"There are as yet few good examples of this process found in nature, as it has generally been assumed that more attractive or higher quality males will be more fertile. A possible case can be seen in chickens, which in the wild live in groups of varying numbers of males and females. Females mate with many males, so males are subject to sperm competition. However, the attractiveness of a male is determined in large part by his social standing. Males higher up the pecking order find it easier to secure matings with the females, but they transfer fewer sperm to females. In addition, the sperm of dominant birds is less motile and has lower fertilising efficiency than the sperm of subordinate birds. Scientists can artificially change the pecking order, and when this is done, the new dominant male's sperm quickly loses motility, while that of males reduced to subordinate status increases in motility."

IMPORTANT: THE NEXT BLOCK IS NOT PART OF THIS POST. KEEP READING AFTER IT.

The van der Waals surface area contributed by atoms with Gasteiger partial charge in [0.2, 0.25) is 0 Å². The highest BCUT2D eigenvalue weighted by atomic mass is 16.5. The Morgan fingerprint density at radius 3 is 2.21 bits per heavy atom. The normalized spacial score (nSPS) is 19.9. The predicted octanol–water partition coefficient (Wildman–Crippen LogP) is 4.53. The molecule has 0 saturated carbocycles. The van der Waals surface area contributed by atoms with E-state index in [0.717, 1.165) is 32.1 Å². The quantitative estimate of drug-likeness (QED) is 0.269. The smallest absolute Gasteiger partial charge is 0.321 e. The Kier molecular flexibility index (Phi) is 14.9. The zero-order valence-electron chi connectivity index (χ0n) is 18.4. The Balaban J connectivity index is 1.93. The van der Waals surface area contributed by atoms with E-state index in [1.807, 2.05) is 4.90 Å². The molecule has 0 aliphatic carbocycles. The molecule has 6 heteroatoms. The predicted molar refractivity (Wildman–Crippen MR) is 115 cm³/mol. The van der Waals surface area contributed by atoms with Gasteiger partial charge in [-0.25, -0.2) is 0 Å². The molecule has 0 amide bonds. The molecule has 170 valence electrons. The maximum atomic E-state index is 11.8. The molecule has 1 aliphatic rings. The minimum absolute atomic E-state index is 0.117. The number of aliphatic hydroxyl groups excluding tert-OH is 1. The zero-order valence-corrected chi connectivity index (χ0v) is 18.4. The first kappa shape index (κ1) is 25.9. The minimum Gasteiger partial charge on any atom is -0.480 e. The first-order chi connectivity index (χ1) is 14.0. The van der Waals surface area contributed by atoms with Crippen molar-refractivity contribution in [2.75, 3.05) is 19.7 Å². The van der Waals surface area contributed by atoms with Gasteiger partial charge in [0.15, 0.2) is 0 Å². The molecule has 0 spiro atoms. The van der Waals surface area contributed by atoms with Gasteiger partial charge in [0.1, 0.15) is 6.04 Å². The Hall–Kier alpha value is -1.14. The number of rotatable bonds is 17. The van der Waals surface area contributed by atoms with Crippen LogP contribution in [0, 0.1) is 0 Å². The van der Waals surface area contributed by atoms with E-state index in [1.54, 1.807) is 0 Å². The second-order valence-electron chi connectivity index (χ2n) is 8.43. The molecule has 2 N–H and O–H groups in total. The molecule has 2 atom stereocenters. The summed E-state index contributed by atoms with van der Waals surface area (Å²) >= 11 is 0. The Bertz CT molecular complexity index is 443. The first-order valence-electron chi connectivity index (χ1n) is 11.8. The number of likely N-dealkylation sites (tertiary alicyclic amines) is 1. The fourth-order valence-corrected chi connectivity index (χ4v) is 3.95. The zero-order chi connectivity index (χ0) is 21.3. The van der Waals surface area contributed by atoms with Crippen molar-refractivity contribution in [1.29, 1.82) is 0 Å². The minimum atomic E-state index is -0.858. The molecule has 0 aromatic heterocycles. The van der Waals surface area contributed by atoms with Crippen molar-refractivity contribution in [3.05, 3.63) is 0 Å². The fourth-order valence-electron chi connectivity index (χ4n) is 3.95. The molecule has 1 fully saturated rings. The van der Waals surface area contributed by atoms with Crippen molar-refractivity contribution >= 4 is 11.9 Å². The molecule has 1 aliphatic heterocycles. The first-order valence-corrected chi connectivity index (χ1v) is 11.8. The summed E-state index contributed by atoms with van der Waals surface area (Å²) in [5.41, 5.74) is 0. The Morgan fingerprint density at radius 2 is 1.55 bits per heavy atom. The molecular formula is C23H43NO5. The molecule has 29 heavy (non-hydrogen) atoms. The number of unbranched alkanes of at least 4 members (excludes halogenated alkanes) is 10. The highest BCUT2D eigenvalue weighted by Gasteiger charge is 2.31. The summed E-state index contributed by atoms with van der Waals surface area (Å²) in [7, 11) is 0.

"Further work in this area should look at males that are similarly attractive, but have different levels of resources to allocate to sperm production, to see how this alters their sperm number and quality. The model should also be expanded to include the effects of short-term sperm depletion, which is known to affect ejaculate content when males re-mate quickly. We also would like to explore whether the lower fertility of attractive males causes females to start avoiding attractive males that mate too often, as these males reduce their fertility."
"Finally, how this work applies to humans and other primates is not yet known. Human attractiveness is complicated and influenced by a number of facto
|Contact: Jenny Gimpel|
University College London